You’d have to look through the error logs to find that – or switch the database to read/write before doing the CHECKDB. I strongly suspect that MS won’t make any changes to where to store the value, but go ahead and open a Connect item to suggest it if you want.
How do i know last good DBCC check table done? I have huge database and i am splitting the check using Checktable across different tables. Thanks.
It only tracks CHECKDB executions. You’d have to search the error log for any other CHECK* commands.
I have query.
When DBCC CHECKDB updates the dbi_dbccLastKnownGood field, what would be the actual timestamp updated? I mean is it the start time of DBCC CHECKDB OR would it be the completion time of DBCC CHECKDB?
It’s the time when the DBCC CHECKDB started. I’ll update the post to make that clear.
This is the catch – if DBCC CHECKDB runs to completion then it considers that a successful run – EVEN if it found some corruptions. However, the last-known good time is ONLY updated if there were NO corruptions found!!
Here it means ONLY db is corruption free , is this value updated. Completely perplexed now
What’s confusing? Last-known-good is when CHECKDB last ran without finding corruptions, not when it last run to completion.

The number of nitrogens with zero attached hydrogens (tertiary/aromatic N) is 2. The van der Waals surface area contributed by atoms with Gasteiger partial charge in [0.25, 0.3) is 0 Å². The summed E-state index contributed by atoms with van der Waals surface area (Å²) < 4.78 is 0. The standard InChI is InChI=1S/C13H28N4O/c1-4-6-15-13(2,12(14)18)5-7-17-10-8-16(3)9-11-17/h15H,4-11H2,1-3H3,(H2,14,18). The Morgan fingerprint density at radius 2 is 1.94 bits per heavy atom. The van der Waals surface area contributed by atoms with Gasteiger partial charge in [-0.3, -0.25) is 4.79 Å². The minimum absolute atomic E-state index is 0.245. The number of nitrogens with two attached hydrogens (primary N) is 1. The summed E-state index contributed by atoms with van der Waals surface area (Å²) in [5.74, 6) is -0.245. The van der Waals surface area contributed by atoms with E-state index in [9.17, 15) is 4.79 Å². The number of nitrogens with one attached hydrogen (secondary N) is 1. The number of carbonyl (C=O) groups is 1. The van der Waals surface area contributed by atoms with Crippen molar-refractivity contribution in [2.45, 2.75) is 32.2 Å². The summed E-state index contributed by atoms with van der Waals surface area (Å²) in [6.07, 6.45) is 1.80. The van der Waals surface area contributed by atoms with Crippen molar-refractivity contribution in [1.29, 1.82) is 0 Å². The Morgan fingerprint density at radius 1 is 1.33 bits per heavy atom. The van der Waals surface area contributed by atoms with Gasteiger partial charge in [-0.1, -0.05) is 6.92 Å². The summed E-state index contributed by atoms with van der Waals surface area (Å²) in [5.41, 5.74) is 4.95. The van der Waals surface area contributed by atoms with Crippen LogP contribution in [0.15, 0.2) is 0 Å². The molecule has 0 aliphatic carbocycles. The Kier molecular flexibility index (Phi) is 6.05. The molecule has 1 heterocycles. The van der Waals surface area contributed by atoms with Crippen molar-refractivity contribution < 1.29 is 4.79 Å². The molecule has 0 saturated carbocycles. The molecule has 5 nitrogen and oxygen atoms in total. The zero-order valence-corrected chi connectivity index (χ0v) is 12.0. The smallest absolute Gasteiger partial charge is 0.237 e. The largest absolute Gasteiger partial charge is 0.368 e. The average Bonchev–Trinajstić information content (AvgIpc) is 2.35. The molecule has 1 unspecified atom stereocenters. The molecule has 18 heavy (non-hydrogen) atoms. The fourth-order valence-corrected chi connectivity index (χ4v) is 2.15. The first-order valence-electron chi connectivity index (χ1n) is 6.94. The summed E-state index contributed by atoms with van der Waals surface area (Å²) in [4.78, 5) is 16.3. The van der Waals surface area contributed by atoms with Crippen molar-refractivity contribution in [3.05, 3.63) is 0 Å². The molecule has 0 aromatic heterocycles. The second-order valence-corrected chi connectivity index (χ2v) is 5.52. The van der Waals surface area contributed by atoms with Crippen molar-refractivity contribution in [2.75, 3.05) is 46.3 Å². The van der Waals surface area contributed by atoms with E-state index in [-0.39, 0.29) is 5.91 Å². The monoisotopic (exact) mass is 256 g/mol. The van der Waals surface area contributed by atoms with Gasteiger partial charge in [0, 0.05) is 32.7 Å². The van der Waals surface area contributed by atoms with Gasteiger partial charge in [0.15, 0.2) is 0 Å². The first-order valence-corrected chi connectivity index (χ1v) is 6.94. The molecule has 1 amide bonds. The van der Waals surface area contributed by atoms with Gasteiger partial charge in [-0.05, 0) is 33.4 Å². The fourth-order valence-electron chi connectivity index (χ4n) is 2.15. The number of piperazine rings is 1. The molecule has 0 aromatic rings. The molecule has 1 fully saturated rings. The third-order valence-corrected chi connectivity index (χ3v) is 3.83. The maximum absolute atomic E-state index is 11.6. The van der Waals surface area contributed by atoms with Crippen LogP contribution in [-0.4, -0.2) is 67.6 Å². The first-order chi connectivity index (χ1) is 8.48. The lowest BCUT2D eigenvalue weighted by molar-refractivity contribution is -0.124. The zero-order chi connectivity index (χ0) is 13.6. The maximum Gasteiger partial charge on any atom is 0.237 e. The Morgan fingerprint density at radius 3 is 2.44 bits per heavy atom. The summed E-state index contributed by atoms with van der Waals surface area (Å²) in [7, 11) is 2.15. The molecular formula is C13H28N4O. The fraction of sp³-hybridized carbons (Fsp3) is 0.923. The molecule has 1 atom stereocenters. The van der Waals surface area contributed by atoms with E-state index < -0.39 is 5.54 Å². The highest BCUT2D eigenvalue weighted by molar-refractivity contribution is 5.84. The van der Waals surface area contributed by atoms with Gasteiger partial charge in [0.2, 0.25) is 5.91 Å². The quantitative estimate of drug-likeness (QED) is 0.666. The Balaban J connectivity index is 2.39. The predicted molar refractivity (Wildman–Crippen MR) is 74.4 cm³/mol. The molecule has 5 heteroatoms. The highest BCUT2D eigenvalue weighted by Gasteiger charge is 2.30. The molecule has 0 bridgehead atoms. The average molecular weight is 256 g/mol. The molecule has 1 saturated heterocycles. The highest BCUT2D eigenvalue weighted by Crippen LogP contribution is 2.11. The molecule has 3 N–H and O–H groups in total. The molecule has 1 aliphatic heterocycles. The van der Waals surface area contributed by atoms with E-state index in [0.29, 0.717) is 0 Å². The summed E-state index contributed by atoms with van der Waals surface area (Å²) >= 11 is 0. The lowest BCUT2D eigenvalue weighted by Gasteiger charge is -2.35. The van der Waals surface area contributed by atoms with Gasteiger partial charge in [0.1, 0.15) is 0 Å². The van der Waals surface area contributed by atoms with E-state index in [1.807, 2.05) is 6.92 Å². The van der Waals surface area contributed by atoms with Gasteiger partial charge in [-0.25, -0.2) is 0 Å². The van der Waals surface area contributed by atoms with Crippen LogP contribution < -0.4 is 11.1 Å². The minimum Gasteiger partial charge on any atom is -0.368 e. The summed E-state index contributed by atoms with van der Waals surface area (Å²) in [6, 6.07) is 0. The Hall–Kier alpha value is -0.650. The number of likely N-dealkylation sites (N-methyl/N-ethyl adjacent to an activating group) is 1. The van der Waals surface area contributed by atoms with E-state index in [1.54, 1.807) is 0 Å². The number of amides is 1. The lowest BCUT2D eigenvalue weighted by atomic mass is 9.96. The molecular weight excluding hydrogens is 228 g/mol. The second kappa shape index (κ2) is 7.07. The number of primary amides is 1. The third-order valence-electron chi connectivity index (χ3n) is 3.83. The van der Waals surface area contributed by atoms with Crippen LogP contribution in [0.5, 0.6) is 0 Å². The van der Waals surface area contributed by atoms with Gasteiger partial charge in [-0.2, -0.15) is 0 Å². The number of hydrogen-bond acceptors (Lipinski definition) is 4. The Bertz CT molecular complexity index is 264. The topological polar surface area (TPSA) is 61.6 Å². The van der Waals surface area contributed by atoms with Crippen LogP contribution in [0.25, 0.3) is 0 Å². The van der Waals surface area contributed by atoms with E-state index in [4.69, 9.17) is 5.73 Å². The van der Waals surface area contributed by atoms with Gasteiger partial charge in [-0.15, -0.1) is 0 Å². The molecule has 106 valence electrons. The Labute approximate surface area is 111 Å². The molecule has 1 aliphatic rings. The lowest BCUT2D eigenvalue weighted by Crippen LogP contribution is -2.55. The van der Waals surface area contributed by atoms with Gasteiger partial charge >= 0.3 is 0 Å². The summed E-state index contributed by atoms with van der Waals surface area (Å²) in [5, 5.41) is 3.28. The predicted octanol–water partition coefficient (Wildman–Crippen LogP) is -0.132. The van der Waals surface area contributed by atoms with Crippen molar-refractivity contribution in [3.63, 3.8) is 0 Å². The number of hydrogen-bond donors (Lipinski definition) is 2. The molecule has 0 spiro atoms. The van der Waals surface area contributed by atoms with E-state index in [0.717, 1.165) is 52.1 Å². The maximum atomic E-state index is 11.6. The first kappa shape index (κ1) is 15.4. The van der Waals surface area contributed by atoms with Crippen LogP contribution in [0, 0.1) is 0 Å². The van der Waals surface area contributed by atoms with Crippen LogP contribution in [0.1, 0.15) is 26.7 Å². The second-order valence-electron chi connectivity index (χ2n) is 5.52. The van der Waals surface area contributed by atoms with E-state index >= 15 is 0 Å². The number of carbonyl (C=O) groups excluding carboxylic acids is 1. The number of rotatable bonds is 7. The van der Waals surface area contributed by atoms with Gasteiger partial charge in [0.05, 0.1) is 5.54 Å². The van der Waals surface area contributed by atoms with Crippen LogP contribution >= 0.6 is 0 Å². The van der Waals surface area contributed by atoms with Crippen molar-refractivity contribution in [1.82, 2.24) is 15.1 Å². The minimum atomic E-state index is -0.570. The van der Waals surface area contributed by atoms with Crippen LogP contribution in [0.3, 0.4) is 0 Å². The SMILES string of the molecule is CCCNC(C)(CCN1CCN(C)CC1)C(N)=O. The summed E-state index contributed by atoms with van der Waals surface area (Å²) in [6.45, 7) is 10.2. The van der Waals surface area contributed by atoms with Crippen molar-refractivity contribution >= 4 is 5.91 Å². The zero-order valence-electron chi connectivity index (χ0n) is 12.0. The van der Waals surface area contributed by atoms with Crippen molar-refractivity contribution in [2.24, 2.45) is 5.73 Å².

I am not sure if anyone has run into this but it has me stumped.
Instance is running SQL Server 2012 (SP4-GDR), Enterprise Edition
I ran a DBCC CheckDB on a database on April 13, 2020 and the SQL Server Log is reporting: found 0 errors and repaired 0 errors. The last-known-good value I see is from 2015.
I am not manually running against a snapshot located on a disk separate from the database (I’ve read that this can cause the value not to update) so I am a bit stumped. Either there is an issue with the last-known-good value getting updated which seems unlikely because other databases on this instance are seeing theirs updated without issue, or the log file is suspect.
Due to this conflicting information I am not actually sure if my database is corruption free or not.
I haven’t heard of any issues with updating the last-known good. How are you examining the last known good value?
Sanity checked it using DBCC DBINFO (‘dbname’) WITH TABLERESULTS after some strange behavior from a DBCC run over the weekend.
I was refreshing my progress tracking script for the DBCC CheckDB, watched it hit 99.9%, refreshed, and it appeared to have restarted and dropped back to 0% where it stayed without progressing until we killed it early Monday.
I ended up stuck on the conflicting info between the logs and the dbinfo lastknowngood values after poking around to see if it had actually completed the check or not.
Hard to say what the issue was – possibly a problem dropping the snapshot. If it printed the completion message in the error log stating no problems found, then the checks definitely completed with no issues.
SELECT DATABASEPROPERTYEX (‘dbname’ , ‘LastGoodCheckDbTime’ ) now returns the same 2016 SP2 onwards
Thanks – updated.
Thanks – post updated
Thanks – post updated.
Thanks – I updated the post.